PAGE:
Senior Bowl executive praises DeAndrew White's decision to remain with Tide
by Marq Burnett
Jan 19, 2014 | 1871 views |  0 comments | 14 14 recommendations | email to a friend | print
Alabama wide receiver DeAndrew White (2) leaps to make the grab over Colorado State defensive back Bernard Blake.  (Photo by Trent Penny/The Anniston Star)
Alabama wide receiver DeAndrew White (2) leaps to make the grab over Colorado State defensive back Bernard Blake. (Photo by Trent Penny/The Anniston Star)
MOBILE -- Alabama wide receiver DeAndrew White’s decision to return to school was praised Sunday by Senior Bowl executive director Phil Savage.

White, who graduated in December, decided to return for his fifth season with the Tide after discussing his future with the Tide’s coaching staff and his family. Savage said White “absolutely” made the right decision.

White caught 32 passes for 534 yards and four touchdowns in 2013. For his career, he has 54 receptions for 790 yards and eight touchdowns.

“He’s got to show more consistency next year,” Savage said. “I think he’s a fabulous talent. His redshirt year, he let up the ‘Bama defense. There have been times where he has kind of flashed that sort of ability. But I think it’ll be his turn next year so I thought that was a real wise decision.”

The official list of underclassmen to declare early for the NFL draft set a record. According to, 98 underclassmen submitted a written application to renounce their remaining eligibility. Up 25 players from a season ago, the number has increased six years in a row.

Last year, 73 underclassmen declared for the draft and only 52 were drafted.

“I think it’s an issue … something for the good of the game, both at the college level and NFL level, it’s going to have to be addressed one way or the other,” Savage said. “When you see almost 100 underclassmen come into the draft and there’s 250 some-odd slots, there’s going to be a lot of kids that have been sold a bill of goods come May.”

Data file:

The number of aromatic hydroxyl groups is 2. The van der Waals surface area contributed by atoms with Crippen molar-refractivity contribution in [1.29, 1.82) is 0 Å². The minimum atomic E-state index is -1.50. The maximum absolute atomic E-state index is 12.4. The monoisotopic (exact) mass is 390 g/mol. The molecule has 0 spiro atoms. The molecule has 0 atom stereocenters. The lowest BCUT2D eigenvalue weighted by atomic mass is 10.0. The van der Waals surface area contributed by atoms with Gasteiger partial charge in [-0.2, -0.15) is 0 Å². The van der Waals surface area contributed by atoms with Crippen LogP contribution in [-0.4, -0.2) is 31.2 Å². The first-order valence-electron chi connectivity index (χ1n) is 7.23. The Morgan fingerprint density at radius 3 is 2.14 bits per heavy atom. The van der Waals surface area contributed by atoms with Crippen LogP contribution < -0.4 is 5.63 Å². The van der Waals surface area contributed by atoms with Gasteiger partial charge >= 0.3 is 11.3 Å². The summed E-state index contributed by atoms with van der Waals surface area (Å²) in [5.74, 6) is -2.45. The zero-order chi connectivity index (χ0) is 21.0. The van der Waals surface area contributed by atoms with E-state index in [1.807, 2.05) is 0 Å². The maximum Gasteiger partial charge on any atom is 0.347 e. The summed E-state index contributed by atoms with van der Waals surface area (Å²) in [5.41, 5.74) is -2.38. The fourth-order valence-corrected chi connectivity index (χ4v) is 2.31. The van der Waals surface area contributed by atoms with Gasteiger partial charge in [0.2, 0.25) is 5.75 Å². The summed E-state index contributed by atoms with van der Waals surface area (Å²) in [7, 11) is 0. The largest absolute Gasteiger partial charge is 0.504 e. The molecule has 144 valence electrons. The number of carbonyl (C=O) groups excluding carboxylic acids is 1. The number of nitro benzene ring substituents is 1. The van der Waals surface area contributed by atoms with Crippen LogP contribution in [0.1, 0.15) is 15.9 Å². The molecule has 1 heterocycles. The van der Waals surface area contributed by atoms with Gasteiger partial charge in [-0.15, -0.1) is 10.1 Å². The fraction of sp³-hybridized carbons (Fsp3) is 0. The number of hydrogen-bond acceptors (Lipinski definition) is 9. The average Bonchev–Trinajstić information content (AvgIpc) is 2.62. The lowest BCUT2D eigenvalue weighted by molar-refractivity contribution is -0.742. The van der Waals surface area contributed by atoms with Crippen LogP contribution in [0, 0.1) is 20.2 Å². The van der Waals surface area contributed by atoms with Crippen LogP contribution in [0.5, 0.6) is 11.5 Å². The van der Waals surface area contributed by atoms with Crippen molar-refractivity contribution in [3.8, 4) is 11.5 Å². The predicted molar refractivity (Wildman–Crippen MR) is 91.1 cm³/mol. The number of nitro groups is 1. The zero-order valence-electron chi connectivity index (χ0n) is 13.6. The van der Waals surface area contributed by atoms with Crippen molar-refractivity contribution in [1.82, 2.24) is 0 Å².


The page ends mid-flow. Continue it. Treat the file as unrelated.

Savage noted that the brief careers of NFL players could be forcing players to decide to leave before they’re actually ready.

“With a career span of a little over three years, but not quite four, it tells you that most of the players do not get to that second contract,” Savage said. “That’s what they’re kind of being encouraged ‘Hey, you have to get plugged in the system and get to that second contract.’”

Savage said the rising number isn’t good for any of the parties involved and that the quality of the game is suffering because of it.

“Personally, I think it’s bad for college football and I think it’s bad for the NFL because players are coming into the league after three years in college, and they’re not ready,” Savage said. “I think the talent, the size and the speed is better than it’s ever been. But the actual technique and the understanding of the game is probably worse.”
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